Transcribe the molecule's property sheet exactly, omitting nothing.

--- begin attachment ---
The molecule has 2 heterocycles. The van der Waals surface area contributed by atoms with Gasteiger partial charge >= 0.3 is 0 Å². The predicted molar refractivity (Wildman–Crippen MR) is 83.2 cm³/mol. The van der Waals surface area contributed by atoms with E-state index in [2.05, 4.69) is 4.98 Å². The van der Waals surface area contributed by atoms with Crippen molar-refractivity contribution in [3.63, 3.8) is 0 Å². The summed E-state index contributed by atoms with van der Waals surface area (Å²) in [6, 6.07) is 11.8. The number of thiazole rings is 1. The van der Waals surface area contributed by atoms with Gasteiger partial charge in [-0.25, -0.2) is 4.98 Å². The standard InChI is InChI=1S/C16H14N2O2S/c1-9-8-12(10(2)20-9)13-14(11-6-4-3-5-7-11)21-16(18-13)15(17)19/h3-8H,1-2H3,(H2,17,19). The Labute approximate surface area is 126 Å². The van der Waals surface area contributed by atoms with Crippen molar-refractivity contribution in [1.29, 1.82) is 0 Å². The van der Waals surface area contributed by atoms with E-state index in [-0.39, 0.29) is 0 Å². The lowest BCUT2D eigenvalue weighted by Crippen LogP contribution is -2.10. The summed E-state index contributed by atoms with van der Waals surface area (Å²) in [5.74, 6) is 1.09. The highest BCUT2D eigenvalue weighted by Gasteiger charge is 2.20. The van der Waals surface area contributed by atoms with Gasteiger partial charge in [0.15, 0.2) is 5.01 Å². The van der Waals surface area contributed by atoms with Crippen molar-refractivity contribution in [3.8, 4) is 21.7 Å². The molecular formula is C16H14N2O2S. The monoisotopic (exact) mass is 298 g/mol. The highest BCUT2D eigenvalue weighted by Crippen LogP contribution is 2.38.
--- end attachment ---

The molecule has 2 heterocycles. The van der Waals surface area contributed by atoms with Gasteiger partial charge >= 0.3 is 0 Å². The predicted molar refractivity (Wildman–Crippen MR) is 83.2 cm³/mol. The van der Waals surface area contributed by atoms with E-state index in [2.05, 4.69) is 4.98 Å². The van der Waals surface area contributed by atoms with Crippen molar-refractivity contribution in [3.63, 3.8) is 0 Å². The summed E-state index contributed by atoms with van der Waals surface area (Å²) in [6, 6.07) is 11.8. The number of thiazole rings is 1. The van der Waals surface area contributed by atoms with Gasteiger partial charge in [-0.25, -0.2) is 4.98 Å². The standard InChI is InChI=1S/C16H14N2O2S/c1-9-8-12(10(2)20-9)13-14(11-6-4-3-5-7-11)21-16(18-13)15(17)19/h3-8H,1-2H3,(H2,17,19). The Labute approximate surface area is 126 Å². The van der Waals surface area contributed by atoms with Crippen molar-refractivity contribution in [1.29, 1.82) is 0 Å². The van der Waals surface area contributed by atoms with E-state index in [-0.39, 0.29) is 0 Å². The lowest BCUT2D eigenvalue weighted by Crippen LogP contribution is -2.10. The summed E-state index contributed by atoms with van der Waals surface area (Å²) in [5.74, 6) is 1.09. The highest BCUT2D eigenvalue weighted by Gasteiger charge is 2.20. The van der Waals surface area contributed by atoms with Gasteiger partial charge in [0.15, 0.2) is 5.01 Å². The van der Waals surface area contributed by atoms with Crippen molar-refractivity contribution in [3.8, 4) is 21.7 Å². The molecular formula is C16H14N2O2S. The monoisotopic (exact) mass is 298 g/mol. The highest BCUT2D eigenvalue weighted by Crippen LogP contribution is 2.38.